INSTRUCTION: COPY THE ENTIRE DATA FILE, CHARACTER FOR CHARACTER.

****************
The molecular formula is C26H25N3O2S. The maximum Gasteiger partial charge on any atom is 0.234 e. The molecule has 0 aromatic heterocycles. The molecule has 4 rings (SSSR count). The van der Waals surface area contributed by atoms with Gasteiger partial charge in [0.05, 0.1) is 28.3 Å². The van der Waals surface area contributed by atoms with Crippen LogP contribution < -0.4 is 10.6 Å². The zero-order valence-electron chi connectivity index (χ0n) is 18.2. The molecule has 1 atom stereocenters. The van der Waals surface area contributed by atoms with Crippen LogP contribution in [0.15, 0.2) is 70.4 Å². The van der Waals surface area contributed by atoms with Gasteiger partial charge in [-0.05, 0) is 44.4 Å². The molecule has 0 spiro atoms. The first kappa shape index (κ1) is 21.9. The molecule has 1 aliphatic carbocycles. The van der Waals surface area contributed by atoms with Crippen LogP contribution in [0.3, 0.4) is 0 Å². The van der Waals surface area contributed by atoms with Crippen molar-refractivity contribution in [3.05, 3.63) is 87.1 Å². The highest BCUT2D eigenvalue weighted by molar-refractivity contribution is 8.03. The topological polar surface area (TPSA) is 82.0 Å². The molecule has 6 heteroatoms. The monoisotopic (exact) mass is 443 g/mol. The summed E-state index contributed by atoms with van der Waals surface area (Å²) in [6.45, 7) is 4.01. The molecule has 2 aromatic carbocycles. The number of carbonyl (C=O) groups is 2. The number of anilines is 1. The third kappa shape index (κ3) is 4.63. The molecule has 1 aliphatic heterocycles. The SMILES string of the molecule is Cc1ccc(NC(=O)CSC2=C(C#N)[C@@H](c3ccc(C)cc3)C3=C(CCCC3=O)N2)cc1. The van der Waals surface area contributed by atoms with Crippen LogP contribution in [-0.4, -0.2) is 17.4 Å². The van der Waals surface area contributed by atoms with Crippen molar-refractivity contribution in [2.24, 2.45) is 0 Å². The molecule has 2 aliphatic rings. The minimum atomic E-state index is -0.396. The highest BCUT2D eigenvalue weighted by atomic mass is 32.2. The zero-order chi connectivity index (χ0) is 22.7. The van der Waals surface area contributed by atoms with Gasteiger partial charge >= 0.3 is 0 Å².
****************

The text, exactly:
The molecular formula is C26H25N3O2S. The maximum Gasteiger partial charge on any atom is 0.234 e. The molecule has 0 aromatic heterocycles. The molecule has 4 rings (SSSR count). The van der Waals surface area contributed by atoms with Gasteiger partial charge in [0.05, 0.1) is 28.3 Å². The van der Waals surface area contributed by atoms with Crippen LogP contribution < -0.4 is 10.6 Å². The zero-order valence-electron chi connectivity index (χ0n) is 18.2. The molecule has 1 atom stereocenters. The van der Waals surface area contributed by atoms with Crippen LogP contribution in [0.15, 0.2) is 70.4 Å². The van der Waals surface area contributed by atoms with Gasteiger partial charge in [-0.05, 0) is 44.4 Å². The molecule has 0 spiro atoms. The first kappa shape index (κ1) is 21.9. The molecule has 1 aliphatic carbocycles. The van der Waals surface area contributed by atoms with Crippen LogP contribution in [0.3, 0.4) is 0 Å². The van der Waals surface area contributed by atoms with Crippen molar-refractivity contribution in [3.05, 3.63) is 87.1 Å². The highest BCUT2D eigenvalue weighted by molar-refractivity contribution is 8.03. The topological polar surface area (TPSA) is 82.0 Å². The molecule has 6 heteroatoms. The monoisotopic (exact) mass is 443 g/mol. The summed E-state index contributed by atoms with van der Waals surface area (Å²) in [6.45, 7) is 4.01. The molecule has 2 aromatic carbocycles. The number of carbonyl (C=O) groups is 2. The number of anilines is 1. The third kappa shape index (κ3) is 4.63. The molecule has 1 aliphatic heterocycles. The SMILES string of the molecule is Cc1ccc(NC(=O)CSC2=C(C#N)[C@@H](c3ccc(C)cc3)C3=C(CCCC3=O)N2)cc1. The van der Waals surface area contributed by atoms with Crippen LogP contribution in [-0.4, -0.2) is 17.4 Å². The van der Waals surface area contributed by atoms with Crippen molar-refractivity contribution in [2.24, 2.45) is 0 Å². The molecule has 2 aliphatic rings. The minimum atomic E-state index is -0.396. The highest BCUT2D eigenvalue weighted by atomic mass is 32.2. The zero-order chi connectivity index (χ0) is 22.7. The van der Waals surface area contributed by atoms with Gasteiger partial charge >= 0.3 is 0 Å².